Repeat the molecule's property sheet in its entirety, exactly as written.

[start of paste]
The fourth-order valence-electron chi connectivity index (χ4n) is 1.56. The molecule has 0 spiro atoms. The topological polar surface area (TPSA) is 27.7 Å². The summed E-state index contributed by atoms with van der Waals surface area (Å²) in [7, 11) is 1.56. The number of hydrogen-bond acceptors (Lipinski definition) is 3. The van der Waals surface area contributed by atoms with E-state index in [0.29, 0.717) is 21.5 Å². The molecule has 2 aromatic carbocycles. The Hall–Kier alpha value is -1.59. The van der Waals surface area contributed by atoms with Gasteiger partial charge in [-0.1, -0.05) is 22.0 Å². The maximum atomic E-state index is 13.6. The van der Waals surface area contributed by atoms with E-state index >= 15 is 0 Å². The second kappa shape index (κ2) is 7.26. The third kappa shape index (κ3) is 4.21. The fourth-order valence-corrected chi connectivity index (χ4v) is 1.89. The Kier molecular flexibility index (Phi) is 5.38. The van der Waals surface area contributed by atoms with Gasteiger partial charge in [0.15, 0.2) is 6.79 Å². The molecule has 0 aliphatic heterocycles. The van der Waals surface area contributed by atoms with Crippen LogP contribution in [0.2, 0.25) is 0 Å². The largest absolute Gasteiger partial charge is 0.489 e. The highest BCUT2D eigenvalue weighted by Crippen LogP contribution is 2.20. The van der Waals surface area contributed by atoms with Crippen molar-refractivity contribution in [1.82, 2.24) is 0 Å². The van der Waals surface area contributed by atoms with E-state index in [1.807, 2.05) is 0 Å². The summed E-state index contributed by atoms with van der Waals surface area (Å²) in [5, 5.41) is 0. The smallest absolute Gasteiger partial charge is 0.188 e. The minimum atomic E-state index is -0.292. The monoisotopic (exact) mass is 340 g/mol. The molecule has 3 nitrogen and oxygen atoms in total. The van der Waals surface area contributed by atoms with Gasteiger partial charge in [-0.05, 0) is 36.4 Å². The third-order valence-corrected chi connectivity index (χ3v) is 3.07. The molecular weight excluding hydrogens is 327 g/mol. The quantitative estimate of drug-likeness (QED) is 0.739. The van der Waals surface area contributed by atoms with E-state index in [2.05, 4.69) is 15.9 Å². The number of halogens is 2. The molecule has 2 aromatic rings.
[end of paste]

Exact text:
The fourth-order valence-electron chi connectivity index (χ4n) is 1.56. The molecule has 0 spiro atoms. The topological polar surface area (TPSA) is 27.7 Å². The summed E-state index contributed by atoms with van der Waals surface area (Å²) in [7, 11) is 1.56. The number of hydrogen-bond acceptors (Lipinski definition) is 3. The van der Waals surface area contributed by atoms with E-state index in [0.29, 0.717) is 21.5 Å². The molecule has 2 aromatic carbocycles. The Hall–Kier alpha value is -1.59. The van der Waals surface area contributed by atoms with Gasteiger partial charge in [-0.1, -0.05) is 22.0 Å². The maximum atomic E-state index is 13.6. The van der Waals surface area contributed by atoms with E-state index >= 15 is 0 Å². The second kappa shape index (κ2) is 7.26. The third kappa shape index (κ3) is 4.21. The fourth-order valence-corrected chi connectivity index (χ4v) is 1.89. The Kier molecular flexibility index (Phi) is 5.38. The van der Waals surface area contributed by atoms with Gasteiger partial charge in [0.15, 0.2) is 6.79 Å². The molecule has 0 aliphatic heterocycles. The van der Waals surface area contributed by atoms with Crippen LogP contribution in [0.2, 0.25) is 0 Å². The largest absolute Gasteiger partial charge is 0.489 e. The highest BCUT2D eigenvalue weighted by Crippen LogP contribution is 2.20. The van der Waals surface area contributed by atoms with Crippen molar-refractivity contribution in [1.82, 2.24) is 0 Å². The van der Waals surface area contributed by atoms with E-state index in [1.807, 2.05) is 0 Å². The summed E-state index contributed by atoms with van der Waals surface area (Å²) in [5, 5.41) is 0. The smallest absolute Gasteiger partial charge is 0.188 e. The minimum atomic E-state index is -0.292. The monoisotopic (exact) mass is 340 g/mol. The molecule has 3 nitrogen and oxygen atoms in total. The van der Waals surface area contributed by atoms with Gasteiger partial charge in [-0.05, 0) is 36.4 Å². The third-order valence-corrected chi connectivity index (χ3v) is 3.07. The molecular weight excluding hydrogens is 327 g/mol. The quantitative estimate of drug-likeness (QED) is 0.739. The van der Waals surface area contributed by atoms with E-state index in [2.05, 4.69) is 15.9 Å². The number of halogens is 2. The molecule has 2 aromatic rings.